Just two weeks after a constitutional court in Uganda struck down a controversial law that mandated harsh punishments, including life imprisonment, for people engaging in gay sex, the country’s lawmakers now want to frame a new, albeit, watered down version of the law, Al Jazeera reported Wednesday.

“We agreed to come up with a new version that doesn't hurt our Western friends but also protects Ugandans,” Medard Bitekyerezo, a legislator from the National Resistance Movement -- the ruling party in Uganda -- told Al Jazeera. “The president said he wants the law back in the house but now says if two consenting adults go into their room and decide to be stupid, let them be.”

However, he added that President Yoweri Museveni will seek to increase the severity of punishment meted out to those who “recruit children and exploit financially vulnerable youth.”

The original version of the law, enacted in February, sought to punish gay sex with long prison terms and also prescribed penalties for crimes like “attempted homosexuality” and “promotion of homosexuality.”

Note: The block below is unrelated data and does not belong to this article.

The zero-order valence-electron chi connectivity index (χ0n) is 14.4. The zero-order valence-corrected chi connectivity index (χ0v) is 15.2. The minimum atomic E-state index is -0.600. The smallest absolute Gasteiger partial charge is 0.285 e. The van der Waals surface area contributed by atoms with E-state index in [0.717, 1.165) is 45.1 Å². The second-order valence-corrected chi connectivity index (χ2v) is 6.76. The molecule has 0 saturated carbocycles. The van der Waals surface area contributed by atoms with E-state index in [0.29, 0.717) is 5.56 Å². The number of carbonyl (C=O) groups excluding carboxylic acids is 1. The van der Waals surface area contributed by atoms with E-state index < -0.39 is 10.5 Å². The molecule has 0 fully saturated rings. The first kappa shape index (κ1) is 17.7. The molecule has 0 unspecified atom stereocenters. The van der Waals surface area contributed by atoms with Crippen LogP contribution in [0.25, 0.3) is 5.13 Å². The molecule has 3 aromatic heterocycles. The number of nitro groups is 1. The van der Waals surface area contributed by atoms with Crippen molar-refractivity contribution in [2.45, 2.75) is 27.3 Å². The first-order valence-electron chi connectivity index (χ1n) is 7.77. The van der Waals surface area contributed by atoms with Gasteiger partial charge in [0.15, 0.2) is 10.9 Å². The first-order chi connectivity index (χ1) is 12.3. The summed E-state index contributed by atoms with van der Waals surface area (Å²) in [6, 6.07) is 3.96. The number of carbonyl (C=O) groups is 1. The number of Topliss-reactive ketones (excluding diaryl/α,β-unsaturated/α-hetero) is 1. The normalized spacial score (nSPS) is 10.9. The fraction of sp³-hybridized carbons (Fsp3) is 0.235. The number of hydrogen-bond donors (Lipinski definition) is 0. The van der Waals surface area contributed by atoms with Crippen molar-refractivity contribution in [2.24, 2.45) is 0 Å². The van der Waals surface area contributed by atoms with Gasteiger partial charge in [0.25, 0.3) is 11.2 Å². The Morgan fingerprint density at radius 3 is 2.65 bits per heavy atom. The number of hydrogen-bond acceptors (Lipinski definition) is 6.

The law was declared null and void on Aug. 1 by a constitutional court, which ruled that the bill had been passed without the presence of the required number of legislators in the parliament.

The law, which was reportedly popular within the country, faced severe criticism from several human rights groups and members of the international community, including the U.S. and many European countries.

Bitekyerezo reportedly said that a committee headed by Kiwanuka Ssekandi, Uganda’s vice president, had been tasked with framing a new version of the law. He, however, did not mention when the new bill would be introduced in the parliament.